Ironically, the task force has emphasized that it accepts the fact that the most lives will be saved by annual screening starting at age 40. Nevertheless, it continues to support delaying mammograms until age 50 and then only screening biennially because it claims to have “weighed” the “harms” vs. the benefits and has concluded that the “harms” outweigh the benefits for women ages 40 to 49. What will likely be missed by the media is the fact that the task force provided no scale for these comparisons. The main “harm” they cite is recalling a woman from screening (which they call “false positives”) to take a few extra pictures or an ultrasound to look at something suspicious on the screening mammogram and make certain it is nothing to worry about. The USPSTF does not explain how many fewer recalls outweigh the number of lives lost, lives that could be saved by annual screening starting at the age of 40. The media will also ignore the fact that no one on the USPSTF provides care for women with breast cancer. Experts in breast cancer screening were specifically excluded.

    Another common theme in the USPSTF guidance is a focus on the potential for “overdiagnosis”–the suggestion that there are cancers that are found by mammography that might never kill the woman. In fact, underdiagnosis, a failure to detect cancers at the earliest stage when they can be cured, should be the primary concern. Currently, we do not know which cancers will metastasize and kill and which, if any, can be left alone. Until we know the difference, we cannot just tell a woman to hold her breath, delay her mammogram, and wait. The task force says the anxiety of a follow-up call and potential cancer diagnosis cause too much harm. I have cared for women for more than 40 years and it is clear that if they had a choice, they would choose a “false positive” over dying from breast cancer.

    The USPSTF also commented on the use of Digital Breast Tomosynthesis (DBT), also called 3D mammography, which was invented and developed at the Massachusetts General Hospital (where I work). The lack of expertise on the panel is clear in that they concluded there was insufficient evidence to support the use of DBT as a replacement for two-dimensional digital mammography. In fact, there is far more data supporting the use of DBT for screening than there was for the adoption of digital mammography. More than 200,000 women have been studied using DBT (vs. 50,000 for DM). The USPSTF acknowledged that every study has shown that DBT finds more small invasive cancers than digital mammography. A large study from the University of Pennsylvania has now confirmed that the detection of invasive cancers seen in the first screen using DBT continues with incidence screening as well–one of the USPSTF’s main questions. The USPSTF was clearly unaware of this information.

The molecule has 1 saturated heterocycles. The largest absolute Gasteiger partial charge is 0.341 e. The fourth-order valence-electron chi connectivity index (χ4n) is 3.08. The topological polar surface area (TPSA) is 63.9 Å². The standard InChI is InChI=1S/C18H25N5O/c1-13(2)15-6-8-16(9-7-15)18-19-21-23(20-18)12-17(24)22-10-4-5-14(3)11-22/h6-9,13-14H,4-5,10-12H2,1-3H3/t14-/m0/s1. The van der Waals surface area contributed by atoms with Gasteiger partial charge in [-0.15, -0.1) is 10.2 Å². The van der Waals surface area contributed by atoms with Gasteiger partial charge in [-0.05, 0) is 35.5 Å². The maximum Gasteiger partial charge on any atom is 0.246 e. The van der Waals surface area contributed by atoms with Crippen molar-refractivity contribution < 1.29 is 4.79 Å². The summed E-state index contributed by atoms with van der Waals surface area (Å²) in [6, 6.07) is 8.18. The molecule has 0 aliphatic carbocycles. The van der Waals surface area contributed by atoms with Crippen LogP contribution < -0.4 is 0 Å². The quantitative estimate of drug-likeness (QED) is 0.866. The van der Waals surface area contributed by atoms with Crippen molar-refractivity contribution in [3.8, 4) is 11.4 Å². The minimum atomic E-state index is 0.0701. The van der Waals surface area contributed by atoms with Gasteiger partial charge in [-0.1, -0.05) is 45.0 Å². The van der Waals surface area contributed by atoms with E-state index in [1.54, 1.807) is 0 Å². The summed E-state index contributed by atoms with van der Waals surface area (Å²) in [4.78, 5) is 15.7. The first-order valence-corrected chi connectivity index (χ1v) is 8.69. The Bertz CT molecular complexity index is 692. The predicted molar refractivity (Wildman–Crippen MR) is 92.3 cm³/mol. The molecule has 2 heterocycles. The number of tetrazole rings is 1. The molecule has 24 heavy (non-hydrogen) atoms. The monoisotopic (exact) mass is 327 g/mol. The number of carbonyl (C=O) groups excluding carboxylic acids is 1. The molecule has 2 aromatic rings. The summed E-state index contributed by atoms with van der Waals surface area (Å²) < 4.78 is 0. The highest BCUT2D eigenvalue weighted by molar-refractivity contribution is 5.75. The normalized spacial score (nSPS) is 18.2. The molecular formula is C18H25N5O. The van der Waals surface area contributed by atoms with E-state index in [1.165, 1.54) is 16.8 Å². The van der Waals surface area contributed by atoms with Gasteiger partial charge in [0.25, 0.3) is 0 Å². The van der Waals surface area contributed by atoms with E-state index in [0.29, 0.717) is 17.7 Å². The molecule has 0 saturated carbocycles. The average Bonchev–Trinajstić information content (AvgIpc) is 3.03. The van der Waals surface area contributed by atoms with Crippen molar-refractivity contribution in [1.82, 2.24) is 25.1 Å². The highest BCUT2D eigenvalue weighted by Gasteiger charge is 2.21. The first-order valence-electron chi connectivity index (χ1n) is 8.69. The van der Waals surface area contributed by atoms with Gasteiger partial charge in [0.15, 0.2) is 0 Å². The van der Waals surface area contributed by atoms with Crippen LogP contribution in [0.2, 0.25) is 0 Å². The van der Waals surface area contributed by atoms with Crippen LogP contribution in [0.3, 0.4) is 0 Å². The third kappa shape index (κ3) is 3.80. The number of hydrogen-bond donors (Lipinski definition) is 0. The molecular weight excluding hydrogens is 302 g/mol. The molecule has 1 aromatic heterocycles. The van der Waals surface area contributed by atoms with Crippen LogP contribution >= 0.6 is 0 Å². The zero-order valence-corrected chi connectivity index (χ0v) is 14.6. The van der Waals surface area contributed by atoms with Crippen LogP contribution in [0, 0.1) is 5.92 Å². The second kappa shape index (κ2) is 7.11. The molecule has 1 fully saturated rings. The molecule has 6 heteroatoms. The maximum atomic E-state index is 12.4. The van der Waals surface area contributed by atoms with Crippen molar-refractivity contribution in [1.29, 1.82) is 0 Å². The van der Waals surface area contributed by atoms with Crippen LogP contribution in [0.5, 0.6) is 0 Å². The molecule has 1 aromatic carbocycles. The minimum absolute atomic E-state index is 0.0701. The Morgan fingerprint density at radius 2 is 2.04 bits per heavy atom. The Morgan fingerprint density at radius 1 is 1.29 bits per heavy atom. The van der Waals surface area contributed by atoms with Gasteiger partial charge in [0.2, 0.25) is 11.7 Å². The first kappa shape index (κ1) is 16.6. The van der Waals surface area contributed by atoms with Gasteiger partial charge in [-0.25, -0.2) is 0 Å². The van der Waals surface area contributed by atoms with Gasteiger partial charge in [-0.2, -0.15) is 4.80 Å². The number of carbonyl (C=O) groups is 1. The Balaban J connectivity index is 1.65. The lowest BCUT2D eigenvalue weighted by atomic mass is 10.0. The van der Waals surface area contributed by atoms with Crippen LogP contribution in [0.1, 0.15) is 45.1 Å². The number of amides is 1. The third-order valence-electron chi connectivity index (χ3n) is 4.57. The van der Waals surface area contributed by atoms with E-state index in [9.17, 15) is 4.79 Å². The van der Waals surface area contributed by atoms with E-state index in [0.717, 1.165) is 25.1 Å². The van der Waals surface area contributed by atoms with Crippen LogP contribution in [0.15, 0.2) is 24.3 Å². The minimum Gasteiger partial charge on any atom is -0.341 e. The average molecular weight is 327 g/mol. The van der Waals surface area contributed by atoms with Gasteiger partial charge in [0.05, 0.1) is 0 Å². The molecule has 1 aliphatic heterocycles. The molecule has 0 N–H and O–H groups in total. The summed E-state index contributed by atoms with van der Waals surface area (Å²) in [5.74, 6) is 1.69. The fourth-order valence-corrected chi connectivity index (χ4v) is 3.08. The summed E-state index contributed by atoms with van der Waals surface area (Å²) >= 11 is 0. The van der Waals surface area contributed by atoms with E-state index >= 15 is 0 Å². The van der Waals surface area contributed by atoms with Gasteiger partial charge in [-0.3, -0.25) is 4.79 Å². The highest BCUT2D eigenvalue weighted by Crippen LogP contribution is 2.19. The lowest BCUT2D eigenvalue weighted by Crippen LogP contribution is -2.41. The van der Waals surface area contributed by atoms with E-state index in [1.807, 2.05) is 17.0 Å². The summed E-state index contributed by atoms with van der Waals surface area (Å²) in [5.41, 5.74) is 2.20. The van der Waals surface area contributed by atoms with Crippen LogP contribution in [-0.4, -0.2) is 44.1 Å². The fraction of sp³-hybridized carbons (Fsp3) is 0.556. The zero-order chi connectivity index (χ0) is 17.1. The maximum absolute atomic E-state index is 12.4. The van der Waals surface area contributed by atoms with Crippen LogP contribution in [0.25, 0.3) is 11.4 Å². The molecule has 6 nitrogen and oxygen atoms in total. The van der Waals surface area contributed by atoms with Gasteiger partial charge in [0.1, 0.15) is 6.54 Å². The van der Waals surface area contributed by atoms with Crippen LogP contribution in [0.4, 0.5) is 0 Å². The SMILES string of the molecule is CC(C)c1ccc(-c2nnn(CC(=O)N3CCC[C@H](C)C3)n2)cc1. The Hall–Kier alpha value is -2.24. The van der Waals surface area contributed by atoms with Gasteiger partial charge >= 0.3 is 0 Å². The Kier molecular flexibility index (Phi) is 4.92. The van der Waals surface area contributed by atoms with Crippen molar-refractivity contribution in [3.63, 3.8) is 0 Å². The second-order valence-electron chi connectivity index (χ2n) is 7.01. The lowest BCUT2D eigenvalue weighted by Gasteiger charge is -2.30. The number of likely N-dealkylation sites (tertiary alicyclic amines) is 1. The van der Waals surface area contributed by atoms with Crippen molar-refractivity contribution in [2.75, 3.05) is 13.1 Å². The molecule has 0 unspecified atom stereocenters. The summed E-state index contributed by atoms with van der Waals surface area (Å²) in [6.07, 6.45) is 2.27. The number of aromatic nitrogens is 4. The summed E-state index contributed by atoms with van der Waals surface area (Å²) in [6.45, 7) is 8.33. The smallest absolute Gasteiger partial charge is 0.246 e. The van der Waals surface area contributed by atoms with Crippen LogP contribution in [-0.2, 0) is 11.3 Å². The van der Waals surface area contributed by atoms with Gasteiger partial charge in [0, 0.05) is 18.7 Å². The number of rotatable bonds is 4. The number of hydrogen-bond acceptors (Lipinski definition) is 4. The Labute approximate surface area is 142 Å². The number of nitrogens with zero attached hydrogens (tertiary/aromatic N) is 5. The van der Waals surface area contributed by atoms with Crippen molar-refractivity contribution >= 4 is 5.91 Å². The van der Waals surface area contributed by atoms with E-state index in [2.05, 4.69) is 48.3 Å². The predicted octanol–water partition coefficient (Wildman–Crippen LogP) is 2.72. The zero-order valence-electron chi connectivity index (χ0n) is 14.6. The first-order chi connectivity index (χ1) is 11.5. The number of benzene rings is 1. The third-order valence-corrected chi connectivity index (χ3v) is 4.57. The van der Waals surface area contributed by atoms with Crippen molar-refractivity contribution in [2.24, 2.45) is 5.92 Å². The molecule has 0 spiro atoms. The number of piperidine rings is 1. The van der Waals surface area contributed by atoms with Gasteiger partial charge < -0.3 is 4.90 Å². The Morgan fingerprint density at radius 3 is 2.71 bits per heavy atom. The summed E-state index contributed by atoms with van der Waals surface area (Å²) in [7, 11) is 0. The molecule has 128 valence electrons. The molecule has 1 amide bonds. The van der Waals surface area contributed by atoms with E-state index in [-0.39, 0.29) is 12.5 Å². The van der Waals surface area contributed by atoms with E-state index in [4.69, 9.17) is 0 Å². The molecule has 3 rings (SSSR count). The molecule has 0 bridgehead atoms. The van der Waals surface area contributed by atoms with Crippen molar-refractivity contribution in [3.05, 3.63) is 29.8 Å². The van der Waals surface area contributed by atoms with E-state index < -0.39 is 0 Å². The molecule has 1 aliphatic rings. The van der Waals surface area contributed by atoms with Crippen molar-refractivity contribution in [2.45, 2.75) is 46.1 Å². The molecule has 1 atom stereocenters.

The inconsistency of the USPSTF is that they want to deny women access to screening because of their concerns about recall rates, yet they do not support the use of DBT despite the fact that, in addition to finding more small, curable cancers, every study has shown that it reduces the recall rate. They also claim that they do not know if DBT will lead to increased overdiagnosis, ignoring the fact that the scientific evidence shows that there is little if any overdiagnosis of invasive cancers using mammography. This too is a manufactured concept that has been repeatedly shown to be based on scientifically flawed analyses.